In addition to these risks, Ecstasy can raise your heart rate and blood pressure, interfere with sleep, and affect your appetite. Ecstasy can cause unpleasant or terrifying hallucinations and distortions in sensory experience. Because Ecstasy affects the brain’s production of serotonin, long-term use may lead to mood swings, depression, and problems with learning or memory.

Ecstasy lowers inhibitions, which means that even a casual user is exposed to risks like unprotected sex, sexually transmitted diseases, polydrug abuse, and driving while intoxicated. The National Highway and Traffic Safety Administration notes that in a driving simulator study, a single dose of Ecstasy made drivers more willing to take risks. In addition, that single dose affected the drivers’ information processing speed, their overall cognitive performance, and their ability to control a vehicle. Higher doses only increase the risk of a collision, injury or fatality.


Can I Get Addicted to Ecstasy?

For years, recreational Ecstasy users believed that the drug was not addictive. While Ecstasy may not hold the same addictive power as heroin or cocaine, its effects on serotonin levels can produce symptoms of physical and psychological dependence, such as:

  • The need to take more MDMA to get the same effects (tolerance)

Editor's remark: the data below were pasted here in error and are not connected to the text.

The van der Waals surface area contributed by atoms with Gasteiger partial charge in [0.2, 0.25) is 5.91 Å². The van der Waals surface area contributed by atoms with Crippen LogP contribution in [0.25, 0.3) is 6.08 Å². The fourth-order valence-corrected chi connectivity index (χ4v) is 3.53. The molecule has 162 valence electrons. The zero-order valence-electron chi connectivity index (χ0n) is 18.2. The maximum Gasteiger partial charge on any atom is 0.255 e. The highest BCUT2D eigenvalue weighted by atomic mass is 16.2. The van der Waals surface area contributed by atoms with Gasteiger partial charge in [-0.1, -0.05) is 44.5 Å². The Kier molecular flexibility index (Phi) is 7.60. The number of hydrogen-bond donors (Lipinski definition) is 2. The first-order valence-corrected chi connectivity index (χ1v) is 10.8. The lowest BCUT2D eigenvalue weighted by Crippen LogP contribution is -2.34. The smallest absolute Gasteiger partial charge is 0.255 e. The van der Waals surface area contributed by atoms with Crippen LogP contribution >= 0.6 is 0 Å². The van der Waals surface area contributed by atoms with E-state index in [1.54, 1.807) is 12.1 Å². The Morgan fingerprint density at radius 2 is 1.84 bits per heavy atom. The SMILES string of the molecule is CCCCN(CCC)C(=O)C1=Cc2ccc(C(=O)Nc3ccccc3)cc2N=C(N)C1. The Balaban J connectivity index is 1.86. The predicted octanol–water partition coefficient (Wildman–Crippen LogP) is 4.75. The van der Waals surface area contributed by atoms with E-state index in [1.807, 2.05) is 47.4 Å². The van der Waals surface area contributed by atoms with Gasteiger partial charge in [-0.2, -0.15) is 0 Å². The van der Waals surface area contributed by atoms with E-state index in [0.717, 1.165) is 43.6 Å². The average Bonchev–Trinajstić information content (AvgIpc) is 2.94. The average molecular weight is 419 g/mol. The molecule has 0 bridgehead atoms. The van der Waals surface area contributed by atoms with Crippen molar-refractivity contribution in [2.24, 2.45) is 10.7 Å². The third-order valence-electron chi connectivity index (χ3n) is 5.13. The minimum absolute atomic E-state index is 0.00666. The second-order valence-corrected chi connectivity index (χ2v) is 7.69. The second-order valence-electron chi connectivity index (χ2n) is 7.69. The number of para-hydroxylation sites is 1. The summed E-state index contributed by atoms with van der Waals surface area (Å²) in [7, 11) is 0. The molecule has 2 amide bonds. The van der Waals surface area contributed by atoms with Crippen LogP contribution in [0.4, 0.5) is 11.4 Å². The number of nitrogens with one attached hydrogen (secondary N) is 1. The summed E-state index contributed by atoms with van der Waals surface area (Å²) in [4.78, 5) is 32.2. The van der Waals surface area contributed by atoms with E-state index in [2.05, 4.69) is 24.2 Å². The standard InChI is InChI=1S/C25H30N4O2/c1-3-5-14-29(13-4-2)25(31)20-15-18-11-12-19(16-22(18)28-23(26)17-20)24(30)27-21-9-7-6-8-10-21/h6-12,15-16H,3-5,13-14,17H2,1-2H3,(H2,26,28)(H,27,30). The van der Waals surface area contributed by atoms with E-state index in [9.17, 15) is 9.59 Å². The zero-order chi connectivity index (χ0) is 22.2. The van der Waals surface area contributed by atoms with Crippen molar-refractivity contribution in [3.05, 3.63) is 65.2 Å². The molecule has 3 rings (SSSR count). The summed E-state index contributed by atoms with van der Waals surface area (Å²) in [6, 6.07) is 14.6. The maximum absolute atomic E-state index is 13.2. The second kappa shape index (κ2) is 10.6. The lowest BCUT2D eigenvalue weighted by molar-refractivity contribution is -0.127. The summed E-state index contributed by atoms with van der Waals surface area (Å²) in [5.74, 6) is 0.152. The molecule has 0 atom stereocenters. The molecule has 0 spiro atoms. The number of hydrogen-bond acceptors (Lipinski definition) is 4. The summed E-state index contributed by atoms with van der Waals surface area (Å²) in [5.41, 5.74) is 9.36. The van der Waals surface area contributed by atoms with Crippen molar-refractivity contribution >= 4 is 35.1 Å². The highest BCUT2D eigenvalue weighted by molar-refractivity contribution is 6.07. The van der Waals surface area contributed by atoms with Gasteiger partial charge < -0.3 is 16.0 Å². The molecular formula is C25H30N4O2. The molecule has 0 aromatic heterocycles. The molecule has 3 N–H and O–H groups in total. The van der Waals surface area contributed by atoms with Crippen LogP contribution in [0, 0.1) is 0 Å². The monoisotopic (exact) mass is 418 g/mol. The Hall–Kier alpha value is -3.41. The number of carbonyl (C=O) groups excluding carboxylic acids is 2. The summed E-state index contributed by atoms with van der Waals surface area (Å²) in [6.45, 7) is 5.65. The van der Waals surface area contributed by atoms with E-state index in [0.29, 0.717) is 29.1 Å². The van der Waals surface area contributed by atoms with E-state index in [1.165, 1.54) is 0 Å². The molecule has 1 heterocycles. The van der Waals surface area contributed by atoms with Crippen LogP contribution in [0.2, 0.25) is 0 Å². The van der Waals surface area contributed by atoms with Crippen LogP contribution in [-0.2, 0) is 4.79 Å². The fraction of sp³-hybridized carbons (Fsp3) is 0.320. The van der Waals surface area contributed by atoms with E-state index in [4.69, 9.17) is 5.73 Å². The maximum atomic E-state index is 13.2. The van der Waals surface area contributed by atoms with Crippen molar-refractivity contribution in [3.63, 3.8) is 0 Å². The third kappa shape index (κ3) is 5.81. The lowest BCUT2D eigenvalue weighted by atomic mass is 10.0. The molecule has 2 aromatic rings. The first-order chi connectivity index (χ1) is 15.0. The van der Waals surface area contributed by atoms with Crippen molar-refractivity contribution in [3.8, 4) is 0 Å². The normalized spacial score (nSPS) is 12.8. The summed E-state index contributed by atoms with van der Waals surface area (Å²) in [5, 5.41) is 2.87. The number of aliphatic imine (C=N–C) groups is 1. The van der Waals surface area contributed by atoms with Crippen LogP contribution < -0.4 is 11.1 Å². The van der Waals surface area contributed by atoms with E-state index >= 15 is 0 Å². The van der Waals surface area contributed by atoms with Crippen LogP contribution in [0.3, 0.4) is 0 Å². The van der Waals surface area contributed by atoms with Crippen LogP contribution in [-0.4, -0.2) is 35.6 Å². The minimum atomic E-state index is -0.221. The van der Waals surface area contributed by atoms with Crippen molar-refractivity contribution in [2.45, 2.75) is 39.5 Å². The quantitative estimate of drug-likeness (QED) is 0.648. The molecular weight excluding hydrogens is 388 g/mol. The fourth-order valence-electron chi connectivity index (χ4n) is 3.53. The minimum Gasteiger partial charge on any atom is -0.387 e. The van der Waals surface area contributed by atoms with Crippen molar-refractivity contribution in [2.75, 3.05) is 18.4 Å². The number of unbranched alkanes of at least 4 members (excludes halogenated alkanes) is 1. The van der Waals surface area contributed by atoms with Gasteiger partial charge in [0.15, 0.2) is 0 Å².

• The need to take Ecstasy just to feel physically or psychologically normal
  • Failure to stop using Ecstasy, in spite of a strong desire to do so
  • Feelings of guilt, depression or remorse after using Ecstasy

According to Brown University, a study of teens and young adults who used Ecstasy found that 34 percent were actively abusing the drug, and nearly 45 percent could be considered dependent.


Recognizing the Signs of Addiction

How can you identify signs of Ecstasy abuse in someone close to you? The following changes in appearance, attitude and behavior may provide clues:

  • Giddiness or euphoria
  • Changes in sleeping patterns
  • Confusion or forgetfulness
  • Loss of appetite or weight loss
  • Nausea and vomiting
  • Reports of muscle pain
  • Isolation from family and friends
  • Loss of interest in favorite activities

Traditionally, Ecstasy has been used in underground social settings, like concerts or nightclubs. But today, users have started to take the drug in a wider variety of settings, including the privacy of their homes. Just because a teenager isn’t staying out all night or hanging out at clubs doesn’t mean that he or she isn’t experimenting with Ecstasy.


Where Can I Find Help?

If someone you care about has a potential problem with this drug, it’s crucial to seek help to avoid serious health problems, accidental injuries, psychological disturbances, and legal trouble. The addiction treatment specialists at Axis are here to answer your questions and provide the support you need to get help for yourself or a loved one.

Located in Indian Wells and Los Angeles, CA, Axis Treatment Centers provide inpatient and outpatient recovery services for individuals in search of a drug-free life. We offer a full spectrum of resources, including detoxification, intensive psychotherapy, 12-step groups, family counseling, holistic therapies, and aftercare services. Call our toll-free number today to learn about our personalized treatment plans for drug and alcohol rehab.

Have Questions?

Have Questions?

Call 8667373570

Speak with our admissions counselor

Fill out my online form.
Use Wufoo templates to make your own HTML forms.